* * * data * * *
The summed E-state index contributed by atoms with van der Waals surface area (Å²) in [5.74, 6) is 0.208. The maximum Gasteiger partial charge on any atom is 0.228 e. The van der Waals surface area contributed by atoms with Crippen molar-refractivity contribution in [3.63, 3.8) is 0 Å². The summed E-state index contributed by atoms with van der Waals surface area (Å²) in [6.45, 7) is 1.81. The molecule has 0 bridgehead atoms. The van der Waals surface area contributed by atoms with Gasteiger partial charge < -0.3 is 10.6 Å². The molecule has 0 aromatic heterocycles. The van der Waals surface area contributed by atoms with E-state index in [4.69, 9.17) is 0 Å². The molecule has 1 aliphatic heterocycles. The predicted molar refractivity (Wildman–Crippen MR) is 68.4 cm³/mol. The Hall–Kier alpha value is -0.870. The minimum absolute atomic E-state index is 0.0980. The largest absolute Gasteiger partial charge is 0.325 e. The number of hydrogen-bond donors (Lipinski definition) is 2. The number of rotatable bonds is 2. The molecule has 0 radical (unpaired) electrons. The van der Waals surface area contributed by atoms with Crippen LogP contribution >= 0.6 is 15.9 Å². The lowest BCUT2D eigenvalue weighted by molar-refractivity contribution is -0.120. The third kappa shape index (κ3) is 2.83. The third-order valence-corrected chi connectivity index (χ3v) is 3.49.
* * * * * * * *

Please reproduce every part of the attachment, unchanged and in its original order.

The summed E-state index contributed by atoms with van der Waals surface area (Å²) in [5.74, 6) is 0.208. The maximum Gasteiger partial charge on any atom is 0.228 e. The van der Waals surface area contributed by atoms with Crippen molar-refractivity contribution in [3.63, 3.8) is 0 Å². The summed E-state index contributed by atoms with van der Waals surface area (Å²) in [6.45, 7) is 1.81. The molecule has 0 bridgehead atoms. The van der Waals surface area contributed by atoms with Gasteiger partial charge < -0.3 is 10.6 Å². The molecule has 0 aromatic heterocycles. The van der Waals surface area contributed by atoms with E-state index in [4.69, 9.17) is 0 Å². The molecule has 1 aliphatic heterocycles. The predicted molar refractivity (Wildman–Crippen MR) is 68.4 cm³/mol. The Hall–Kier alpha value is -0.870. The minimum absolute atomic E-state index is 0.0980. The largest absolute Gasteiger partial charge is 0.325 e. The number of hydrogen-bond donors (Lipinski definition) is 2. The number of rotatable bonds is 2. The molecule has 0 radical (unpaired) electrons. The van der Waals surface area contributed by atoms with Crippen LogP contribution >= 0.6 is 15.9 Å². The lowest BCUT2D eigenvalue weighted by molar-refractivity contribution is -0.120. The third kappa shape index (κ3) is 2.83. The third-order valence-corrected chi connectivity index (χ3v) is 3.49.